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TAG | Gettysburg

Oct/13

18

Triple Take: Full accountability


Bryan Bradshaw and the rest of the Dubuque Spartans face a ranked team for the second time this season.
Photo by Larry Radloff, d3photography.com

If you aren’t listening to the ATN Podcast, you’re missing out. Not only do Pat and Keith offer up a thorough breakdown of the week gone by, they also recap how we did in our Triple Take picks — assuming you make it to the tail end of the podcast.

What we write here isn’t done in a vacuum and isn’t necessarily forgotten about by Saturday afternoon. We welcome your comments both here and via Twitter. We want to make this an open forum for discussion. There are so many exciting things happening every weekend and we know you read, so why wouldn’t you want to talk about it? And talk. And talk. And talk … Put your own predictions in the comments below.

Game of the Week.
Ryan’s take: No. 9 St. Thomas at No. 5 Bethel.
I don’t think there’s much debate here about which game will have the biggest impact nationally this week. Lining up two Top 10 teams against each other earns them that recognition. Since I’m not sure if one of my colleagues picking after me for Triple Take will share some first-hand insights into this game, I’ll stick to sharing the stat sheet with you: Bethel is 19th in total offense, with a pretty balanced delivery; 66th in defense, again balanced on that front; and is 17th and fourth at third-down conversions and turnover margin, respectively. St. Thomas is 39th in total offense, with a solid balance; fourth in defense, particularly stifling against the run; and 19th in third-down conversions.
Pat’s take: Dubuque at No. 21 Coe. This is kind of a sleeper game. But I think whoever wins the Iowa Conference will not emerge unscathed from the conference schedule. Between Coe, Dubuque, Simpson, Wartburg and Central, I expect there to be a game or two that don’t go as expected. Dubuque is 3-2 but one is to a ranked team and the other is to another WIAC opponent, both of whom are probably better than anyone Coe has beaten so far.
Keith’s take: No. 9 St. Thomas at No. 5 Bethel. I agree with Ryan, from the impact standpoint. There are a bunch of other intriguing games, but nothing that matches this meetup in Minnesota. The Tommies, a Stagg Bowl team last year, could be in two-loss, playoff-spot jeopardy by sunset on Saturday. A St. Thomas win sets up a furious race to the MIAC finish, as Bethel, UST, St. John’s and Concordia-Moorhead would each have a conference loss with four or fewer games to play. Which sets up the delicious scenario of a bunch of fans who really dislike the Tommies having to pull for them on Saturday. Key games down the stretch, should UST win, would be the Cobbers at the Tommies on Nov. 9 and the Royals at the Johnnies Nov. 16.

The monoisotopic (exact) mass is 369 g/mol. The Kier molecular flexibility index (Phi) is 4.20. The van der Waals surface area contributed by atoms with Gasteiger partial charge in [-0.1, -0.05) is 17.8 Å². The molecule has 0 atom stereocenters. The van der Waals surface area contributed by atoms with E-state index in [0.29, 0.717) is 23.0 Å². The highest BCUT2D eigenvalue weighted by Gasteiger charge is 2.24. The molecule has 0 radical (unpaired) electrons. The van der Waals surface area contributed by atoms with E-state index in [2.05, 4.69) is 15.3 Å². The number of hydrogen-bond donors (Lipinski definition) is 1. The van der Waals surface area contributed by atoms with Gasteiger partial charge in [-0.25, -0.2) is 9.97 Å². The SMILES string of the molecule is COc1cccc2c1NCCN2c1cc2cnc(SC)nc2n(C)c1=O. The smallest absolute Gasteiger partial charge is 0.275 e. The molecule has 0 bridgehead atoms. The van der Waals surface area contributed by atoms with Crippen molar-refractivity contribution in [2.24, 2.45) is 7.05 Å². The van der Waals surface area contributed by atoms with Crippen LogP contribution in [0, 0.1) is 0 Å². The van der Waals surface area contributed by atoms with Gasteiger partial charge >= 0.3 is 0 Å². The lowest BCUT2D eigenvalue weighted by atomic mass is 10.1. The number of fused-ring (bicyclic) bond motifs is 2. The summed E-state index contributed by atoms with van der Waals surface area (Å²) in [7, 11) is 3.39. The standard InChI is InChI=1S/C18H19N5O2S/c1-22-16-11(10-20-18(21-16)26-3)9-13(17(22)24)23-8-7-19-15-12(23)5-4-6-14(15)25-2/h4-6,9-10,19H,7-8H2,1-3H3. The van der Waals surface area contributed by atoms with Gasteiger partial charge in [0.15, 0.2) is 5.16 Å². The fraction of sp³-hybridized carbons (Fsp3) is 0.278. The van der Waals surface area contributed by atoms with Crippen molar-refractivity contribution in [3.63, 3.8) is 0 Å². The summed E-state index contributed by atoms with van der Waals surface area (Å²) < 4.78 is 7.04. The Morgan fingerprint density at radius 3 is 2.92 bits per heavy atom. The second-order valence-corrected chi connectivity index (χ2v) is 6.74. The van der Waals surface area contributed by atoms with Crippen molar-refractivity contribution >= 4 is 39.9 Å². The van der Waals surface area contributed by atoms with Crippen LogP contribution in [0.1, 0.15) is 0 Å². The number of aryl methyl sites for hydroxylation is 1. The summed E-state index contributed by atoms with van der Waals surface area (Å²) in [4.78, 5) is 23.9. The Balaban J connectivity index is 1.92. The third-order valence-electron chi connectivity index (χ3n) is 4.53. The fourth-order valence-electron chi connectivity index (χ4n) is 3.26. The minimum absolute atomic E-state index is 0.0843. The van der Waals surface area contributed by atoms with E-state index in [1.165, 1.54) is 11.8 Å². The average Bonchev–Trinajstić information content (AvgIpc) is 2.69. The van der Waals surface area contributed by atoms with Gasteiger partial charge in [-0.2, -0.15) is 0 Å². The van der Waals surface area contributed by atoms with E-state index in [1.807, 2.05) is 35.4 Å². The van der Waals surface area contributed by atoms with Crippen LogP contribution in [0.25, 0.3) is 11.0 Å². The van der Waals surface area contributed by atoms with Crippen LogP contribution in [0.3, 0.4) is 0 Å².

Surprisingly close game.
Ryan’s take: Northwestern at Greenville.
When we talk about undefeated teams that fly under the radar, Greenville is just such a team. Though, there’s nothing quiet about how they got to where they are, often flirting with 50 points a game, shouldered by a run game that has averaged 349 yards an outing. But Greenville’s strength might well be muted by Northwestern’s key asset: the ability to shut down the run. Three times this season, the Eagles have held opponents to fewer than 100 yards on the ground. We’ll see how far these teams have to stray from their comfort zones to earn the win.
Pat’s take: No. 22 Willamette at Lewis and Clark. Lewis and Clark has been putting some points on the board lately behind quarterback Keith Welch, scoring 34 vs. UW-Platteville and 21 vs. Pacific Lutheran, both teams we believe to be better than Willamette. It’s not a stretch to see the Pioneers scoring enough points to make the game surprisingly close.
Keith’s take: Sewanee at Centre. The Colonels are 4-1 and the Tigers just 2-4, but Sewanee’s slate has included competitive losses from coast to coast (at Willamette and Washington & Lee), and a win against Birmingham-Southern. The Tigers’ past five opponents are 20-6. Centre is racking up 440 yards a game, most of it passing, and 31.6 points per. Sewanee rushes for 243 yards a game and takes care of the ball, but defensively is 201st nationally on stopping third downs and tied for 230th in the red zone. That gives Centre the opening they need to get by while it’s close and then break it open.

Most likely Top 25 team to get upset.
Ryan’s take: No. 7 UW-Platteville.
In a stacked WIAC, Stevens Point (with only one Top 25 vote) has been overshadowed by Platteville, Oshkosh and Whitewater this fall. And we’ll see this weekend if an injustice has been done there. The 4-1 Pointers’ only loss came last month at the hands of No. 4 North Central, but an overtime win against UW-Eau Claire last week hasn’t done a lot to instill confidence. Platteville should win, but Stevens Point could rattle the cage.